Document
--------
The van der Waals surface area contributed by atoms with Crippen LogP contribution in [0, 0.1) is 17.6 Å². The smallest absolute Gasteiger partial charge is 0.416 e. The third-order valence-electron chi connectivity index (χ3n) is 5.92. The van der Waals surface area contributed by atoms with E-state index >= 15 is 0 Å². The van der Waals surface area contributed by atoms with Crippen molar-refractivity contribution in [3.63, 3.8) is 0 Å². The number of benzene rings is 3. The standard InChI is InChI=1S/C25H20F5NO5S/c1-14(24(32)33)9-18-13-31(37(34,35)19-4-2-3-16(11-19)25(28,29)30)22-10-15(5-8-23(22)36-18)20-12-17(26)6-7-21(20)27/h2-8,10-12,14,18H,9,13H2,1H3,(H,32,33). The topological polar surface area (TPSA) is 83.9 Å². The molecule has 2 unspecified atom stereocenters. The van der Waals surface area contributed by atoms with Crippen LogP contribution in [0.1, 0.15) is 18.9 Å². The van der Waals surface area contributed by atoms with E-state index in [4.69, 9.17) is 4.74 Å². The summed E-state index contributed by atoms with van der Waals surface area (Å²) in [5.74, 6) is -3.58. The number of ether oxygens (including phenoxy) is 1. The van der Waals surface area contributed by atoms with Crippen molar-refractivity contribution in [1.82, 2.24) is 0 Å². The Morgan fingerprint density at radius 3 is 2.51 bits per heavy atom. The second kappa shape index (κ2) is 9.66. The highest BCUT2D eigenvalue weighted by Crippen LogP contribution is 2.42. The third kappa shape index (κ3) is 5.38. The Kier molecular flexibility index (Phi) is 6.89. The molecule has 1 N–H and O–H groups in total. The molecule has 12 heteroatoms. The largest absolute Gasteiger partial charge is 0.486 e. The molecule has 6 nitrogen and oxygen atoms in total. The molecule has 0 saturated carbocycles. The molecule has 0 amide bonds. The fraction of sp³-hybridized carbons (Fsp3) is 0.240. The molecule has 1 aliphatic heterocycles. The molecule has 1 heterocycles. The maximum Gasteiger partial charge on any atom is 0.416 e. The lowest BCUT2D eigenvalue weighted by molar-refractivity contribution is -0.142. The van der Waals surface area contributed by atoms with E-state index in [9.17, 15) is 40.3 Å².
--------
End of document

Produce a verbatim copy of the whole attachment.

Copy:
The van der Waals surface area contributed by atoms with Crippen LogP contribution in [0, 0.1) is 17.6 Å². The smallest absolute Gasteiger partial charge is 0.416 e. The third-order valence-electron chi connectivity index (χ3n) is 5.92. The van der Waals surface area contributed by atoms with E-state index >= 15 is 0 Å². The van der Waals surface area contributed by atoms with Crippen molar-refractivity contribution in [3.63, 3.8) is 0 Å². The number of benzene rings is 3. The standard InChI is InChI=1S/C25H20F5NO5S/c1-14(24(32)33)9-18-13-31(37(34,35)19-4-2-3-16(11-19)25(28,29)30)22-10-15(5-8-23(22)36-18)20-12-17(26)6-7-21(20)27/h2-8,10-12,14,18H,9,13H2,1H3,(H,32,33). The topological polar surface area (TPSA) is 83.9 Å². The molecule has 2 unspecified atom stereocenters. The van der Waals surface area contributed by atoms with Crippen LogP contribution in [0.1, 0.15) is 18.9 Å². The van der Waals surface area contributed by atoms with E-state index in [4.69, 9.17) is 4.74 Å². The summed E-state index contributed by atoms with van der Waals surface area (Å²) in [5.74, 6) is -3.58. The number of ether oxygens (including phenoxy) is 1. The van der Waals surface area contributed by atoms with Crippen molar-refractivity contribution in [1.82, 2.24) is 0 Å². The Morgan fingerprint density at radius 3 is 2.51 bits per heavy atom. The second kappa shape index (κ2) is 9.66. The highest BCUT2D eigenvalue weighted by Crippen LogP contribution is 2.42. The third kappa shape index (κ3) is 5.38. The Kier molecular flexibility index (Phi) is 6.89. The molecule has 1 N–H and O–H groups in total. The molecule has 12 heteroatoms. The largest absolute Gasteiger partial charge is 0.486 e. The molecule has 6 nitrogen and oxygen atoms in total. The molecule has 0 saturated carbocycles. The molecule has 0 amide bonds. The fraction of sp³-hybridized carbons (Fsp3) is 0.240. The molecule has 1 aliphatic heterocycles. The molecule has 1 heterocycles. The maximum Gasteiger partial charge on any atom is 0.416 e. The lowest BCUT2D eigenvalue weighted by molar-refractivity contribution is -0.142. The van der Waals surface area contributed by atoms with E-state index in [9.17, 15) is 40.3 Å².